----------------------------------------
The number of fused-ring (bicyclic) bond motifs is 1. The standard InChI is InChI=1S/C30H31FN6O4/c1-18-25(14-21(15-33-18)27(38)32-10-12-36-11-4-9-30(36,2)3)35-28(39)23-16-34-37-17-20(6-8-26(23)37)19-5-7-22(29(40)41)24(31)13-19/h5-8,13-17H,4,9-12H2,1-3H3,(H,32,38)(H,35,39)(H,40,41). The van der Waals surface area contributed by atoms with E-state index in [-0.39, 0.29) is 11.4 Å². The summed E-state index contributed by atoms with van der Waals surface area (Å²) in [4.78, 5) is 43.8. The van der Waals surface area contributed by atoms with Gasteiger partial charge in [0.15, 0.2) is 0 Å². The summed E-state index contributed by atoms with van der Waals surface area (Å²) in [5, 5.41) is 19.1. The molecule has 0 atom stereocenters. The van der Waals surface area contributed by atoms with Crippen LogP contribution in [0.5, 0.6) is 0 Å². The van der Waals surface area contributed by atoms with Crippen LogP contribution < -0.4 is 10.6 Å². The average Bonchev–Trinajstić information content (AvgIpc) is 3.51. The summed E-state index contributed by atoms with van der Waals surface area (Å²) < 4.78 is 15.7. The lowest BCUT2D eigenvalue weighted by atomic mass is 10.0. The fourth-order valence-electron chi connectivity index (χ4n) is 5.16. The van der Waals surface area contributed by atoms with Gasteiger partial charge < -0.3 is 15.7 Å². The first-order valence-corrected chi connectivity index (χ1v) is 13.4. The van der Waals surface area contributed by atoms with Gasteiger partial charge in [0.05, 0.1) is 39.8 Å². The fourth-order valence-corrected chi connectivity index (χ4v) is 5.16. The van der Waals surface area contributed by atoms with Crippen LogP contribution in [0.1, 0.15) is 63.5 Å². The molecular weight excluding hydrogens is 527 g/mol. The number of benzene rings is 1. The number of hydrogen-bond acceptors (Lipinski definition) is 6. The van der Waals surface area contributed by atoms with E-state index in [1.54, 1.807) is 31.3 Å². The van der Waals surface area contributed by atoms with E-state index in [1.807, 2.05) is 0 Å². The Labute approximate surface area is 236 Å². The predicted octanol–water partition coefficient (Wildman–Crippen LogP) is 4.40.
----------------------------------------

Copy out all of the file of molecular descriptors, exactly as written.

The number of fused-ring (bicyclic) bond motifs is 1. The standard InChI is InChI=1S/C30H31FN6O4/c1-18-25(14-21(15-33-18)27(38)32-10-12-36-11-4-9-30(36,2)3)35-28(39)23-16-34-37-17-20(6-8-26(23)37)19-5-7-22(29(40)41)24(31)13-19/h5-8,13-17H,4,9-12H2,1-3H3,(H,32,38)(H,35,39)(H,40,41). The van der Waals surface area contributed by atoms with E-state index in [-0.39, 0.29) is 11.4 Å². The summed E-state index contributed by atoms with van der Waals surface area (Å²) in [4.78, 5) is 43.8. The van der Waals surface area contributed by atoms with Gasteiger partial charge in [0.15, 0.2) is 0 Å². The summed E-state index contributed by atoms with van der Waals surface area (Å²) in [5, 5.41) is 19.1. The molecule has 0 atom stereocenters. The van der Waals surface area contributed by atoms with Crippen LogP contribution in [0.5, 0.6) is 0 Å². The van der Waals surface area contributed by atoms with Crippen LogP contribution < -0.4 is 10.6 Å². The average Bonchev–Trinajstić information content (AvgIpc) is 3.51. The summed E-state index contributed by atoms with van der Waals surface area (Å²) < 4.78 is 15.7. The lowest BCUT2D eigenvalue weighted by atomic mass is 10.0. The fourth-order valence-electron chi connectivity index (χ4n) is 5.16. The van der Waals surface area contributed by atoms with Gasteiger partial charge < -0.3 is 15.7 Å². The first-order valence-corrected chi connectivity index (χ1v) is 13.4. The van der Waals surface area contributed by atoms with Gasteiger partial charge in [0.05, 0.1) is 39.8 Å². The fourth-order valence-corrected chi connectivity index (χ4v) is 5.16. The van der Waals surface area contributed by atoms with Crippen LogP contribution in [0.1, 0.15) is 63.5 Å². The molecular weight excluding hydrogens is 527 g/mol. The number of benzene rings is 1. The number of hydrogen-bond acceptors (Lipinski definition) is 6. The van der Waals surface area contributed by atoms with E-state index in [1.54, 1.807) is 31.3 Å². The van der Waals surface area contributed by atoms with E-state index in [1.807, 2.05) is 0 Å². The Labute approximate surface area is 236 Å². The predicted octanol–water partition coefficient (Wildman–Crippen LogP) is 4.40.